Stars of Political Cartooning – Jay Norwood “Ding” Darling
Each day this month I will be profiling a notable political cartoonist. Since the choices are vast, I’ve decided to slim the numbers down a bit and eliminate living cartoonists. Perhaps I will do a current political cartoon stars in the future.
Here‘s an archive of the artists mentioned already.
Today we look at a two-time Pulitzer Prize winning cartoonist whose cartoons landed him a major position in the FDR administration!
Jay Norwood “Ding” Darling was born in Michigan in 1876. His family moved to Sioux City, Iowa in 1886. When Darling was in college in the early 1890s, he developed his nickname, Ding, which was an abbreviation of his last name.
He would use “Ding” as his signature for the rest of his career.
After graduating college, Darling went to work as a reporter in Sioux City. He moved to Des Moines and began working at the Des Moines Register doing cartoons in 1906. After a few years, he moved to New York to work as a cartoonist, but quickly returned to Des Moines in 1913. He moved to New York again in 1916 to work for the New York Herald Tribune, but once again, he couldn’t stand to be away from Iowa, so he returned to Des Moines in 1919, which is where he spent the rest of his cartooning career, although he was popular enough that the Herald Tribune continued publishing his cartoons until his retirement in 1949.
Darling was mostly concerned with conservation, and conservation themes popped up frequently in his cartoons.
Here are a few:
How Rich Will We Be
When We Have Converted All Our Forest, All Our Soil,
All Our Water Resources and Minerals to Cash?
Wonder What Mother Will Say
When She Finds He’s Had It Clipped?
What a Few More Seasons Will Do to the Ducks
The Only Kettle She’s Got
I love the bit on the last one where Darling notes that his editor is on his case about the cartoons being too depressing!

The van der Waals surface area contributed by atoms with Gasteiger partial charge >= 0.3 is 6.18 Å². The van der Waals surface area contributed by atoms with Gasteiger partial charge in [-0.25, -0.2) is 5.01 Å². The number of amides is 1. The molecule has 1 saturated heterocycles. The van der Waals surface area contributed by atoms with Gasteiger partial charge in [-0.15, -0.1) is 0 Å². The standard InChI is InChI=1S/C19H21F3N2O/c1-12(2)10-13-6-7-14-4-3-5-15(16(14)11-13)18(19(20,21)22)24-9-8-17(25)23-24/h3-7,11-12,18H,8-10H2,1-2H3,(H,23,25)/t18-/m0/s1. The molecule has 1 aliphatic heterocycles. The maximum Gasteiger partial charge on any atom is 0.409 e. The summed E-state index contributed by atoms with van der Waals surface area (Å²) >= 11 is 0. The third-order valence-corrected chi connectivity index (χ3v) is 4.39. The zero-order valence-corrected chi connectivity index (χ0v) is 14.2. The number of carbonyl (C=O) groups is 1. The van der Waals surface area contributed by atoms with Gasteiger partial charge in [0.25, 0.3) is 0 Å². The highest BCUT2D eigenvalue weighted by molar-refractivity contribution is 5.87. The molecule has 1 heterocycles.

Due to his widespread popularity on the topic of conservation, in 1934, President Roosevelt appointed Darling as the Director of the U.S. Biological Survey, the forerunner of the U.S. Fish and Wildlife Service.
While there, Darling designed the first “duck stamps,” stamps people needed to have to hunt ducks.
Darling also designed the logo for the United States Park Refuge system…
During this time, Darling continued to produce cartoons, as well. Here are some of his notable ones..
On the topic of racism in America…
Even the Best Flag in the World Has Its Shadow
On the evolution of Harry Truman as President…
The Passengers Are Beginning to Sit Back and Relax
On the folly of trusting Adolf Hitler…
Bluebeard’s Seventh Wife
And, in one of his most famous pieces, a commemoration of Pearl Harbor…
Darling won the Pulitizer Prize for Editorial Cartooning twice.
First, in 1924, for the following cartoon speaking of the importance of putting effort into your life…
And in 1943, for the following cartoon that, well, really isn’t all that great.
What a place for paper waste salvage
Apparently, upon learning he had won the Pulitzer, Darling had to actually dig through his records to find out what cartoon they were talking about, that’s how unmemorable this piece was!
Darling died in 1962, and upon his death, he had his secretary release the following cartoon, which perfectly encapsulated the folksy charm that defined Darling’s cartoons for decades and made him such a beloved figure…
Check out the Jay Norwood Darling Foundation for more cartoons and other information about Darling.